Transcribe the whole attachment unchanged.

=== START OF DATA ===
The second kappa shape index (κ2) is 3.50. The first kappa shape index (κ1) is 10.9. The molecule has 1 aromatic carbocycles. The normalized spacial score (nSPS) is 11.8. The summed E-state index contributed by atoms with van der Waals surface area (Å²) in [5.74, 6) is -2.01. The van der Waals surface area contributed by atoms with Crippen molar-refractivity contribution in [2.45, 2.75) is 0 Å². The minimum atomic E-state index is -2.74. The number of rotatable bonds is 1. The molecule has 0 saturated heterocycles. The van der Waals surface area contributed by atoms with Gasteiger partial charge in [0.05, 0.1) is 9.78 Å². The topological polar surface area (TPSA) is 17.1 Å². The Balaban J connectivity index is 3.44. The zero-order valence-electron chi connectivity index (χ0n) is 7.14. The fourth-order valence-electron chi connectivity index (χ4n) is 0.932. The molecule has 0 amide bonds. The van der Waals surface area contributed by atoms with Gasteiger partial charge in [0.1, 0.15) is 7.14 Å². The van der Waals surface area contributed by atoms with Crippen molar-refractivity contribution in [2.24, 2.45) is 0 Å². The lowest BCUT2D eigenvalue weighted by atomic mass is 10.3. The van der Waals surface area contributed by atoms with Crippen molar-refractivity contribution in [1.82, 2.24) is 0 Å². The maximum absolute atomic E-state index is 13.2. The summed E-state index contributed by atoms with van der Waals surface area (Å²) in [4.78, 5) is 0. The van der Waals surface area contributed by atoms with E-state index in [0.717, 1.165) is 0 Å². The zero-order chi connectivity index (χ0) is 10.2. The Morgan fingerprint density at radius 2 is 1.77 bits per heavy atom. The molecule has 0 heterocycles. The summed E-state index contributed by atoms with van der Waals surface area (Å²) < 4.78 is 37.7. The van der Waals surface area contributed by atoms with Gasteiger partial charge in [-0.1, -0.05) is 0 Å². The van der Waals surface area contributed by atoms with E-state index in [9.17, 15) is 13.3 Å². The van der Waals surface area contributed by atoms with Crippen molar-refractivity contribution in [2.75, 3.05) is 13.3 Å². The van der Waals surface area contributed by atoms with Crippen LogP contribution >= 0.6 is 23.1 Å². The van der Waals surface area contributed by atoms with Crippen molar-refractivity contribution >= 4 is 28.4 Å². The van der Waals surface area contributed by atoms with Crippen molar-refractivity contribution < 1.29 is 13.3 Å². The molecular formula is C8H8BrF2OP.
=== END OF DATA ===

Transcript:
The second kappa shape index (κ2) is 3.50. The first kappa shape index (κ1) is 10.9. The molecule has 1 aromatic carbocycles. The normalized spacial score (nSPS) is 11.8. The summed E-state index contributed by atoms with van der Waals surface area (Å²) in [5.74, 6) is -2.01. The van der Waals surface area contributed by atoms with Crippen molar-refractivity contribution in [2.45, 2.75) is 0 Å². The minimum atomic E-state index is -2.74. The number of rotatable bonds is 1. The molecule has 0 saturated heterocycles. The van der Waals surface area contributed by atoms with Gasteiger partial charge in [0.05, 0.1) is 9.78 Å². The topological polar surface area (TPSA) is 17.1 Å². The Balaban J connectivity index is 3.44. The zero-order valence-electron chi connectivity index (χ0n) is 7.14. The fourth-order valence-electron chi connectivity index (χ4n) is 0.932. The molecule has 0 amide bonds. The van der Waals surface area contributed by atoms with Gasteiger partial charge in [0.1, 0.15) is 7.14 Å². The van der Waals surface area contributed by atoms with Crippen molar-refractivity contribution in [2.24, 2.45) is 0 Å². The lowest BCUT2D eigenvalue weighted by atomic mass is 10.3. The van der Waals surface area contributed by atoms with Crippen molar-refractivity contribution in [1.82, 2.24) is 0 Å². The maximum absolute atomic E-state index is 13.2. The summed E-state index contributed by atoms with van der Waals surface area (Å²) in [4.78, 5) is 0. The van der Waals surface area contributed by atoms with E-state index in [0.717, 1.165) is 0 Å². The zero-order chi connectivity index (χ0) is 10.2. The Morgan fingerprint density at radius 2 is 1.77 bits per heavy atom. The molecule has 0 heterocycles. The summed E-state index contributed by atoms with van der Waals surface area (Å²) < 4.78 is 37.7. The van der Waals surface area contributed by atoms with Gasteiger partial charge in [-0.1, -0.05) is 0 Å². The van der Waals surface area contributed by atoms with E-state index in [9.17, 15) is 13.3 Å². The van der Waals surface area contributed by atoms with Crippen molar-refractivity contribution in [2.75, 3.05) is 13.3 Å². The van der Waals surface area contributed by atoms with Crippen LogP contribution >= 0.6 is 23.1 Å². The van der Waals surface area contributed by atoms with Crippen molar-refractivity contribution >= 4 is 28.4 Å². The van der Waals surface area contributed by atoms with Crippen molar-refractivity contribution < 1.29 is 13.3 Å². The molecular formula is C8H8BrF2OP.